Re: [TLS] TLS v1.2 performance (was Re: TLSv1.2 with DSA client

Martin Rex <mrex@sap.com> Thu, 10 March 2011 23:10 UTC

Return-Path: <mrex@sap.com>
X-Original-To: tls@core3.amsl.com
Delivered-To: tls@core3.amsl.com
Received: from localhost (localhost [127.0.0.1]) by core3.amsl.com (Postfix) with ESMTP id B5C293A69B6 for <tls@core3.amsl.com>; Thu, 10 Mar 2011 15:10:35 -0800 (PST)
X-Virus-Scanned: amavisd-new at amsl.com
X-Spam-Flag: NO
X-Spam-Score: -10.223
X-Spam-Level:
X-Spam-Status: No, score=-10.223 tagged_above=-999 required=5 tests=[AWL=0.026, BAYES_00=-2.599, HELO_EQ_DE=0.35, RCVD_IN_DNSWL_HI=-8]
Received: from mail.ietf.org ([64.170.98.32]) by localhost (core3.amsl.com [127.0.0.1]) (amavisd-new, port 10024) with ESMTP id 93DCNvFMBYhY for <tls@core3.amsl.com>; Thu, 10 Mar 2011 15:10:34 -0800 (PST)
Received: from smtpde02.sap-ag.de (smtpde02.sap-ag.de [155.56.68.140]) by core3.amsl.com (Postfix) with ESMTP id 833783A69F1 for <tls@ietf.org>; Thu, 10 Mar 2011 15:10:34 -0800 (PST)
Received: from mail.sap.corp by smtpde02.sap-ag.de (26) with ESMTP id p2ANBofk021752 (version=TLSv1/SSLv3 cipher=DHE-RSA-AES256-SHA bits=256 verify=OK); Fri, 11 Mar 2011 00:11:50 +0100 (MET)
From: Martin Rex <mrex@sap.com>
Message-Id: <201103102311.p2ANBobr004173@fs4113.wdf.sap.corp>
To: demoss.matt@gmail.com (Matt DeMoss)
Date: Fri, 11 Mar 2011 00:11:50 +0100 (MET)
In-Reply-To: <AANLkTinMav4990gG9NCT3PbMrCGQCYtLGrZNb=EzB+Z7@mail.gmail.com> from "Matt DeMoss" at Mar 10, 11 04:59:23 pm
MIME-Version: 1.0
Content-Type: text/plain; charset=ISO-8859-1
Content-Transfer-Encoding: 8bit
X-SAP: out
Cc: tls@ietf.org
Subject: Re: [TLS] TLS v1.2 performance (was Re: TLSv1.2 with DSA client
X-BeenThere: tls@ietf.org
X-Mailman-Version: 2.1.9
Precedence: list
Reply-To: mrex@sap.com
List-Id: "This is the mailing list for the Transport Layer Security working group of the IETF." <tls.ietf.org>
List-Unsubscribe: <https://www.ietf.org/mailman/listinfo/tls>, <mailto:tls-request@ietf.org?subject=unsubscribe>
List-Archive: <http://www.ietf.org/mail-archive/web/tls>
List-Post: <mailto:tls@ietf.org>
List-Help: <mailto:tls-request@ietf.org?subject=help>
List-Subscribe: <https://www.ietf.org/mailman/listinfo/tls>, <mailto:tls-request@ietf.org?subject=subscribe>
X-List-Received-Date: Thu, 10 Mar 2011 23:10:35 -0000

Matt DeMoss wrote:
> 
> Martin Rex <mrex@sap.com> wrote:
> >
> > The TLS spec should not mess around with PKI and X.509 issues.
> > Negotiation of the algorithm used for the "digitally signed" struct
> > ought to be _completely_ seperate from characteristics of certificates.
> >
> > A TLS extension to convey hints about digital signature algorithms
> > ought to be a fairly black box to TLS, containing a list of
> > ASN.1 AlgIds, and with the semantic of a "hint to the PKI software
> > for selecting the most appropriate certificates", i.e. "MAY" not "MUST".
> 
> This is interesting to me; as a kind of thought experiment do you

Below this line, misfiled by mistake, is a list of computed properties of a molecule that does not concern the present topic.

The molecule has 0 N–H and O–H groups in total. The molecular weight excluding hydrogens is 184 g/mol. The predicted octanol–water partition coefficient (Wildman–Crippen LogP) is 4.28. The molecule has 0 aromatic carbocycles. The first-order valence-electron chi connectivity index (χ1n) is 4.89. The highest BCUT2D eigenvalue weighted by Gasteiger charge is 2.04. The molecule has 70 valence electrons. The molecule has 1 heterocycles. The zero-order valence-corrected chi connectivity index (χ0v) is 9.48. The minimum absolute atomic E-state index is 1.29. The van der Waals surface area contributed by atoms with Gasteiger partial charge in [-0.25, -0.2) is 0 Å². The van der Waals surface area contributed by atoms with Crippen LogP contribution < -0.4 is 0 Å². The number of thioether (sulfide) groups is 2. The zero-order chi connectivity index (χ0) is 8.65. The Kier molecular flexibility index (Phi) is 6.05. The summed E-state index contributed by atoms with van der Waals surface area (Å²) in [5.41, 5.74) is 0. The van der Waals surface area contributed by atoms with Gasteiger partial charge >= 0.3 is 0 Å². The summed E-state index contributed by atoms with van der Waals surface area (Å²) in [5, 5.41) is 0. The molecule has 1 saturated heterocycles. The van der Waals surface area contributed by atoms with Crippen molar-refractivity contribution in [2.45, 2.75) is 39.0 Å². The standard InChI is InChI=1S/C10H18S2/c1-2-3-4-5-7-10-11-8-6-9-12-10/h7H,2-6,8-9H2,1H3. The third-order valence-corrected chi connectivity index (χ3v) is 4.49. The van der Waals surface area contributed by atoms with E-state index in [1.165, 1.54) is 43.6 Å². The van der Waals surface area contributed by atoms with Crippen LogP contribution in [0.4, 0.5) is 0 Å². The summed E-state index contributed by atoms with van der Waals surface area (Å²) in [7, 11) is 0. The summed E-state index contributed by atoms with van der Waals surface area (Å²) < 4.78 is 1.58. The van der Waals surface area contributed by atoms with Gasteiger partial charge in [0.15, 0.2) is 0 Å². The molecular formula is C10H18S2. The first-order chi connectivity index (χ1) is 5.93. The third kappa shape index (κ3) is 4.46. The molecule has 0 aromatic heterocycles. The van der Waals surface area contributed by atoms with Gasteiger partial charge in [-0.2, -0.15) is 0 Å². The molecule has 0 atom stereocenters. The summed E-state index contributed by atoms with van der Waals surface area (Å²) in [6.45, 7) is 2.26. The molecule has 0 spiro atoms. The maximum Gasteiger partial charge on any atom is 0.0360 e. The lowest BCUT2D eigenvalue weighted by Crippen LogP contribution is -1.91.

> think it would ever be appropriate for TLS to negotiate hash
> algorithms on CRLs or on OCSP responses? It seems unlikely that
> multiple CRLs will be generated with different hashes and that is only
> slightly less true for X.509 certs.

As a black-box TLS extension where apps or the PKI-stack
can exchange hints that the peer could take into account when selecting
adequate certs, crls or ocsp-responses would be fine.



> 
> Does it make more sense for TLS to instead negotiate the version of
> X.509 (or PKIX profile, or other credential) in use and hope some
> future version will provide functionality for a smoother transition?

The most simple approach would be through the use of seperate trust
anchors for seperate algorithm sets.  It would work as is with most
of the installed base of TLS software.  But there are a few PKI diehards
(especially those from the "there can be only one Root" PKIs) that are
fiercly fighting against having to add a few trust anchors
and an 10% additional administrative overhead for a three-digit
number of CAs--they rather want the other 6 billions on the planet
to suffer long and hard with any migration.


>
> I read RFC 5280 to say there can only be one signature per certificate,
> but it isn't hard to imagine having doubly signed certificates in the
> future.


Unlike PKCS7/CMS and PGP keys, which can handle multiple independent
signatures, X.509 was created with insufficient thought on the
security needs of EndEntities.  With X.509, the EndEntities have
zero effective control about what CAs attribute to their identities.


The DANE/keyassurance working group is trying to provide a solution
that this problem can be mitigated for TLS server certificates in
the future (a solution outside of X.509).


I'm actually more concerned about the reluctance of some vendors
to ease a transition.  Why do I need to manually request a patch
like this:  http://support.microsoft.com/kb/968730
(I'm using WinXP 64-bit, which is Windows 2003 under the sheets)

Vendors with digital signatures on software (and timestamps on those
signatures) should not be using sha1 anymore for any of the signatures in
that process, and therefore have a genuine interest in getting SHA256
into all of their platforms and with the very next automatic
software update...


-Martin